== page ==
[21 September 2011]
It has been an exceptional year for pianist Craig Taborn. His most recent solo album, Avenging Angel, came out on ECM—the fabled label of seminal solo piano work by Keith Jarrett and Chick Corea—giving him the widest pure exposure of this career. Playing solo acoustic piano for Manfred Eicher’s sonically pristine microphones gave Taborn the chance to explore matters of dynamics, texture and pure pianism.
But at his core, Taborn has always shone brightest as a collaborator—with James Carter, with Chris Potter and Tim Berne, and with scores of other notables in both avant-garde and more conventional circles. Out of This World’s Distortions is the second disc by the collective trio Farmers by Nature: Taborn, New York bassist William Parker, and drummer Gerald Cleaver. Cleaver and Taborn met in college, and Parker is the kind of master collaborator who both fits in and leads no matter where he is playing. The group’s first outing was recorded live at The Stone in Manhattan.
Out of This World’s Distortions finds the trio in a studio in Brooklyn crafting somewhat shorter—and somewhat less atonal—landscapes from thin air. It is a very very good free jazz record. That is, it has no “compositions”, no pre-written and therefore deliberately beautiful or even just carefully organized tunes, to lean on. But despite this, Distortions makes a strong case that totally improvised jazz can be joyous and enjoyable.
There is extreme playfulness in the bloodline of this trio. “Sir Snacktray Speaks” puts together a jabbing little jig from Taborn’s piano with an aching set of held bowed tones on Parker’s bass to generate a smiling theme. Then Cleaver takes over for a cluttered drum lead that scampers over a Parker pizzicato line. Then Taborn reenters, with a moody set of locked-hand chords, which sets up Parker to return to his bow for some down-home fiddle figures.
If it’s a lovely ballad you hanker for, then the opener, “For Fred Anderson” (a reference to the recently passed Chicago free tenor player), is a haunting, lovely theme. Taborn rings his keys with the sustain pedal down, getting a series of beautiful overtone resonances—a bed of stunning sound over which Parker plays very quiet bowed tones. The texture of this performance is spare and transparent, but Cleaver thickens it with subtle cymbal and percussion work.
“Tait’s Traced Traits” might be a slightly more typical “free” performance—busy and clattering and with a shifting tonal center. But the bouncing feeling that Taborn establishes on piano hints at an affection for stride playing, and then the more genuine improvising kicks in, with the rhythm section compelling and, yes, swinging in its own way. “Cutting’s Gait” also moves quickly, but this one really lets Parker establish the busy sense of movement. It’s a relatively quiet tune, eventually turning into a squiggling stand-off between Parker’s arco 32nd notes and Taborn playing snake-like runs that flow like cirrus clouds.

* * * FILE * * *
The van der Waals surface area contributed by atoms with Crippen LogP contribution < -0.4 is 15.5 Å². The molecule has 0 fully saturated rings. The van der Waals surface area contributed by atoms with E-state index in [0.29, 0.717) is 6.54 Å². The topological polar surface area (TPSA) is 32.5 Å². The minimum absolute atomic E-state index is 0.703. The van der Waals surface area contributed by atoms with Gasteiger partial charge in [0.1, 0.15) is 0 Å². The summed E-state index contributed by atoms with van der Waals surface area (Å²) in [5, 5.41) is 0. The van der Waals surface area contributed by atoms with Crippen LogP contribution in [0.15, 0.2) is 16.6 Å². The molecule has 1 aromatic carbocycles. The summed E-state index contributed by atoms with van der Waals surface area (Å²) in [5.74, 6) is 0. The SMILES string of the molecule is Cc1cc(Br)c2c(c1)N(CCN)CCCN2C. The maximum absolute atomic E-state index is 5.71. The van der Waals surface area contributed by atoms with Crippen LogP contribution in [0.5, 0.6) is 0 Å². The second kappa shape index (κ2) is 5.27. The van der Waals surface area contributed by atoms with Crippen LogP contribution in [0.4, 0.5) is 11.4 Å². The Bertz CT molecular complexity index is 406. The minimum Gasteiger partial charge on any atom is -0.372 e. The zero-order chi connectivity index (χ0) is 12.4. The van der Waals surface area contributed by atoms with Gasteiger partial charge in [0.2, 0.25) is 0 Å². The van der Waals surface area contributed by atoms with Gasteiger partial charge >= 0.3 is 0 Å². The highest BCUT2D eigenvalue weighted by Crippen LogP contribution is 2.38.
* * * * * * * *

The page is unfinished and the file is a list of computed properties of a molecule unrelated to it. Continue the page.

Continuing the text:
Cleaver gets his feature on “Mud, Mapped”, where his circular pattern on tom-toms seems like tribal tip-toeing. Taborn plays pastel arpeggios or chords, and then Parker reaches into a high register with his bow. Eventually the whole band gets into a trance-like spin of sound—pleasing and even Glass-ian, except that the tonal variations of each musician fend off monotony easily.
The title track of Out of This World’s Distortions may be its highlight. Parker begins with a stately plucked melodic over pulsing cymbals. Taborn eventually enters with a set of sculpted rising patterns that are not the theme as much as a framing accompaniment. Over time, this balanced conversation draws you in, seeming to ask a million questions without providing obvious answers. You might listen to it 10 times, concentrating on different elements each time.
Each of these performances makes the case that “free jazz” is not a forbidding mess but rather an open plain of possibilities. Farmers by Nature is a band that takes seriously its mission to communicate to listeners, even though there is not a compromise in sight. The music is not appealing because it is familiar but because it sounds grounded, rooted, in basic patterns and in a connection to emotion.
Craig Taborn, William Parker and Gerald Cleaver move as one on this record. And if you give the music half a chance, you move with them.